Spew your lunch, your history and your language on me
Sofi Oksanen, I wish I could read Finnish so I could read your debut novel in its originality. Not that the translation was bad at all. It’s just… I feel there is something embedded in the language itself, that cannot be translated and understood at all. Like I have read a story that has so much cultural baggage, that this novel alone cannot satisfy my knowledge on the cultural/political aspects of this novel. And language (or expression) is a very important part of ‘Stalin’s Cows’. Language is identity and culture, it is something that both manages to distinguish you from and unite you with others on different levels. And when there is so much stigma attached to your heritage you go on the fence. But the narrative is interspersed with snippets of utterances in Estonian, Russian and Finnish that arrest my journey. And so the whole idea of denying someone the use of language, the right to express through language a part of one’s identity, proves to be futile; it wants out, it gets out, it finds ways no matter how hard you try to cover it up.
Sofi Oksanen, if I wanted to do my project justice I would sit myself down with an encyclopedia (old school), history books, essays on cultural transposition, and a dictionary, so I could tear the novel apart and let it percolate through my mind. It’s not just the words, but the enormous baggage and memory that lies behind them I want to get to. There is literature that wants to investigate itself on its own premisses, and then there is literature that needs words to give up their own agenda and become translucent – still autonomous, but hinting at another level, often in need of a personal voice, a subjective form to utilise language. And then, language is really just a conveyor belt.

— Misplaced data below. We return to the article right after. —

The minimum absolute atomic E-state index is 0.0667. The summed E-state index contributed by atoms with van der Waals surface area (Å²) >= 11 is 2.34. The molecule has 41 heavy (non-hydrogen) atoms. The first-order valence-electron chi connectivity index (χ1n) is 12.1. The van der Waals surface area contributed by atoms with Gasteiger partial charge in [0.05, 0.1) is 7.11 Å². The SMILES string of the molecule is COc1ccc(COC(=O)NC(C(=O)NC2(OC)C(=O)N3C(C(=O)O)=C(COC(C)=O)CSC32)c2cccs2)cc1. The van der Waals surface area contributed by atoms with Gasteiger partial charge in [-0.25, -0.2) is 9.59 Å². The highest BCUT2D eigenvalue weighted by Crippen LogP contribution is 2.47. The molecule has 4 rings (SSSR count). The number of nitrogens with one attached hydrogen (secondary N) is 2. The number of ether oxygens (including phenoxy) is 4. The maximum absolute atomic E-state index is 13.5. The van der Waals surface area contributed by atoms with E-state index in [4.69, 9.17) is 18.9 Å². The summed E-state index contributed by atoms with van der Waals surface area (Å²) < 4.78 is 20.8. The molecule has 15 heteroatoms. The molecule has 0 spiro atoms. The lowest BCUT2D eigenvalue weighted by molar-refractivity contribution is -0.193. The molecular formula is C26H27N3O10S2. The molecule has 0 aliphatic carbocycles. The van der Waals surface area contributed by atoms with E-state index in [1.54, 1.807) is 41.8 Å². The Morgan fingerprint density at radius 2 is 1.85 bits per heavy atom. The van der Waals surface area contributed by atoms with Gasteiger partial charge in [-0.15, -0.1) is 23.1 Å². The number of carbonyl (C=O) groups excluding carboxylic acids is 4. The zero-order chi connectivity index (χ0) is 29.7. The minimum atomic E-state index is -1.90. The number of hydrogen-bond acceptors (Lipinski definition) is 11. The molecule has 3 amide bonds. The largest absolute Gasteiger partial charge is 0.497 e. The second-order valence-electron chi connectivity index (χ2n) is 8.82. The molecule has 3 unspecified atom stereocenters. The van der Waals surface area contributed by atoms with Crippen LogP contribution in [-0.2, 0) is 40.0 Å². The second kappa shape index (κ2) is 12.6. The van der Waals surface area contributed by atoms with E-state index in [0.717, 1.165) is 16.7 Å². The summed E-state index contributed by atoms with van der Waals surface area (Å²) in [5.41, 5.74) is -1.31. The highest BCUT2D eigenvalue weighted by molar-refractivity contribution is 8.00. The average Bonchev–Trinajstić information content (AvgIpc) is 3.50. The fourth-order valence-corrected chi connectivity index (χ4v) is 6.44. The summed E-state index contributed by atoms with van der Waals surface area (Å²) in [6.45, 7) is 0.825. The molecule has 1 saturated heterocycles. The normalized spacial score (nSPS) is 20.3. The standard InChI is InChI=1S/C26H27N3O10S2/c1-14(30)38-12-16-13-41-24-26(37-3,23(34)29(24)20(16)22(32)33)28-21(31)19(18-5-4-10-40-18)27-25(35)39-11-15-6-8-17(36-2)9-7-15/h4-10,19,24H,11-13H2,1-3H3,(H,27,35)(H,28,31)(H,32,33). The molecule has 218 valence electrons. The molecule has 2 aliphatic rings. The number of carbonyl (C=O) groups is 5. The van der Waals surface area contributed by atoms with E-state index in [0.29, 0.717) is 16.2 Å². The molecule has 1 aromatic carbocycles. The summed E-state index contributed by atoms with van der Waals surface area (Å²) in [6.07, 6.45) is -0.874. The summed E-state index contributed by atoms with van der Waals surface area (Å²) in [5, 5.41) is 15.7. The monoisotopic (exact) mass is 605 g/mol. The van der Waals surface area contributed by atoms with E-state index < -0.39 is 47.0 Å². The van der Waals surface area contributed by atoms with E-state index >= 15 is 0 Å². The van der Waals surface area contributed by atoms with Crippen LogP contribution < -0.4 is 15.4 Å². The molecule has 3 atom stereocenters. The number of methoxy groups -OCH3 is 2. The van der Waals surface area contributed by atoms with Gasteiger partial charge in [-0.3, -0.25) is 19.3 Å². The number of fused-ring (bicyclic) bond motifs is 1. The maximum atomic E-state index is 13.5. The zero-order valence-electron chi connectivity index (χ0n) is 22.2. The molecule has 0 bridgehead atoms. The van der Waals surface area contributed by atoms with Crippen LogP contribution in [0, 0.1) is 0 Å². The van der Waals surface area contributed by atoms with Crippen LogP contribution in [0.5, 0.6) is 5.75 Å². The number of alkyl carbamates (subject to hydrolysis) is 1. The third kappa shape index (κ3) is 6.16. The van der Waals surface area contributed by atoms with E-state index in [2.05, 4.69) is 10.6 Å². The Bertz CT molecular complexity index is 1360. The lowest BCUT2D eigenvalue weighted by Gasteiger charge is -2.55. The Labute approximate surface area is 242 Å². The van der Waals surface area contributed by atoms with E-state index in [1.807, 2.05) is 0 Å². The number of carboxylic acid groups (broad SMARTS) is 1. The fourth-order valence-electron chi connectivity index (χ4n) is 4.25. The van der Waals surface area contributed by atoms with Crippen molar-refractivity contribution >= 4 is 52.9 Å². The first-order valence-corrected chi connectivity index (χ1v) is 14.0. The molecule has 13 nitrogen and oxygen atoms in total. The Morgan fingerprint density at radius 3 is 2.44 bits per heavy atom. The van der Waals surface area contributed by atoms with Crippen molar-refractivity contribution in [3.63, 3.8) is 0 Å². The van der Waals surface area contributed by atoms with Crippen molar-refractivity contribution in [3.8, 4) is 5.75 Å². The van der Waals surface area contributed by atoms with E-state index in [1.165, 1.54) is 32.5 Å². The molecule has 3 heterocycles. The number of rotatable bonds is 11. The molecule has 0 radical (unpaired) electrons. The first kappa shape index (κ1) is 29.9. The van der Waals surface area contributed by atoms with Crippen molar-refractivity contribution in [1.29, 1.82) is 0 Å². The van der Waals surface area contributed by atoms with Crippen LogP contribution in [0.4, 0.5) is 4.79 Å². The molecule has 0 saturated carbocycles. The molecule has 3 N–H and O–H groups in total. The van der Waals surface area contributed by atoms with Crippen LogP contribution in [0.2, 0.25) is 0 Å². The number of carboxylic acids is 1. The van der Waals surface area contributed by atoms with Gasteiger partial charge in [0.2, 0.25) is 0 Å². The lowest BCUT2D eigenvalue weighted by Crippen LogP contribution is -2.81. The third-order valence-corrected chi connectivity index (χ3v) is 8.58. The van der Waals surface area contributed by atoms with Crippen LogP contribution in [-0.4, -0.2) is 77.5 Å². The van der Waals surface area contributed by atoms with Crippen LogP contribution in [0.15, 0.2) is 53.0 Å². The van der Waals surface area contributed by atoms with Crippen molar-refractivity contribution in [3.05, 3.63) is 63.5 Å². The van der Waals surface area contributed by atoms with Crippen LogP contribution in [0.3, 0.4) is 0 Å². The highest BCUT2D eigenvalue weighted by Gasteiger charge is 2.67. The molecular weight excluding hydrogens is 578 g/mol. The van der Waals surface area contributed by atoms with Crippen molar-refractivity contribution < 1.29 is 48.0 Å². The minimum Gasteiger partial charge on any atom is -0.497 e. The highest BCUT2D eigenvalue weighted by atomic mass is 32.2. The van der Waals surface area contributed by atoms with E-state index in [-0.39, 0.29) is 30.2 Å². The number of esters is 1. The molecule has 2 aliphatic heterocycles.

Sofi Oksanen, the way you decide to delve into the logic of an eating disorder fascinates me. Dealing with it all cool and distanced, on a theoretical level, a tour de force in self-delusion, you chose latent communication. What does ‘Stalin’s Cows’ want to say? Is self-preservation, the physical minimum-survival-excistence, above all other aspects of life? If you spend your whole time making escape routes, creating a persona or shell, denying your identity in the process, the most engaging part of the day will not be how to live in the world, but how to endure yet another day in your own body. The logic of the eating disorder spirals through and through in Anna’s obsessive expositions and the language of food consumption and paranoia shrouds every day, every encounter, every meeting and flashback.
Sofi Oksanen, thank you.